Burroughs C 3316 Electronic Calculator
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Burroughs was one of the first companies in the U.S. to successfully market the electronic calculator. The first machines were built for Burroughs by Sharp in Japan. These machines, identified as the C3000 line (C3100, C3200, C3300, C3350) were large, used Nixie tubes for the display, and were very expensive.
The early machines were so fast as to amaze everyone who saw them, and at the same time, so slow that when the operator performed a difficult calculation, such as a square root (on the C3350), you could see the tubes flash as the calculation was under way.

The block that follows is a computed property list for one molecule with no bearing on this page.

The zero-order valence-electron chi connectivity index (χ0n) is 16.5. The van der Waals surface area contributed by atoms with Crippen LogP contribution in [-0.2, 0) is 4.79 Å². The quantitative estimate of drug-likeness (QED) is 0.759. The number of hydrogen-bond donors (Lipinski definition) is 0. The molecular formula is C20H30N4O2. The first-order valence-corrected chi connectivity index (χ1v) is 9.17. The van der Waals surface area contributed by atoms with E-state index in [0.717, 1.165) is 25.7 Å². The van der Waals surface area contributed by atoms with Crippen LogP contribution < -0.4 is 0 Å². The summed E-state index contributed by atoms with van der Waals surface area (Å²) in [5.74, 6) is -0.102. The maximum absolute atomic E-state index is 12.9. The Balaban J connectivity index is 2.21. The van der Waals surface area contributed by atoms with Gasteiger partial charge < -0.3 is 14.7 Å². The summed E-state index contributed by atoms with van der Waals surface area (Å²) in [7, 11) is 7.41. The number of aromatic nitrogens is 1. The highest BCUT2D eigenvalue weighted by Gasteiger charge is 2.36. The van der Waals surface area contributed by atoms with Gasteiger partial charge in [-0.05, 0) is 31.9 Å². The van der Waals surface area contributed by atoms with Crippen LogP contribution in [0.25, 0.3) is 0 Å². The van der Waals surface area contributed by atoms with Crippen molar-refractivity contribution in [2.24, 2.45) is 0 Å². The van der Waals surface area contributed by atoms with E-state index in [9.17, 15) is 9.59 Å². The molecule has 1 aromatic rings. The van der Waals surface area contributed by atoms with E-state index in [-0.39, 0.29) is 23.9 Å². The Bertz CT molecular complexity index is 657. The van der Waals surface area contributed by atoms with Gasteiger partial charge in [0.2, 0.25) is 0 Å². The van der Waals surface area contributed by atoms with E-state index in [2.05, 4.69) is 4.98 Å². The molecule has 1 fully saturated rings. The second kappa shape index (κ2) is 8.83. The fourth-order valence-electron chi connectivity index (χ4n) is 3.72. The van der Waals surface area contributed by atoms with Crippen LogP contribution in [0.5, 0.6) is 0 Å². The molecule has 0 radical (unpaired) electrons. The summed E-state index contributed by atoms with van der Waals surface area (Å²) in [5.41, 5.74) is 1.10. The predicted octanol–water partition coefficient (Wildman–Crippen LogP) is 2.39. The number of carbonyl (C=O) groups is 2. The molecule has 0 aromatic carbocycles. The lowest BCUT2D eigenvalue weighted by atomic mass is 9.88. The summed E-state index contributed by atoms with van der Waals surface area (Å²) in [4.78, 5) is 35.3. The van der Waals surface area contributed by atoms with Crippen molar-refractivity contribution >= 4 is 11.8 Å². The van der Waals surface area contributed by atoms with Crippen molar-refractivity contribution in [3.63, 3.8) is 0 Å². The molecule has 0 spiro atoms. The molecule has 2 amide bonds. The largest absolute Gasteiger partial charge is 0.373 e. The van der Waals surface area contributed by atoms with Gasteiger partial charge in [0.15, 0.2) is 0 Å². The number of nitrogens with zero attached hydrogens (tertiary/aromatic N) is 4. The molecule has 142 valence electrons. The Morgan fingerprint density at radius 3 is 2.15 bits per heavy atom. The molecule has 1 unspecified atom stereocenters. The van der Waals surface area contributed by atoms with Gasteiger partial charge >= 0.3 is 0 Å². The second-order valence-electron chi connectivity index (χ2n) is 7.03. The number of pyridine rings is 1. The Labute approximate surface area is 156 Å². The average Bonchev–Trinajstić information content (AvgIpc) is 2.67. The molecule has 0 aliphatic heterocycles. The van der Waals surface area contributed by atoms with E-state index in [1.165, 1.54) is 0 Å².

Burroughs built many models over the years of production, including a book keeping model with a moving printer. Never a market leader, these machines were very early on the market and were sold to replace the thousands of currently installed mechanical machines in Burroughs accounts.
Model: C3316 AKA: VC 3300 from 1971
16-digit Nixie display Desktop Calculator, Circa 1969-1970. Two accumulator-style memory registers. Four function with square root. Updated version of the Burroughs C3350
Our machine is fully working and has a serial number of C-61706
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This exhibit has a reference ID of CH26453. Please quote this reference ID in any communication with the Centre for Computing History.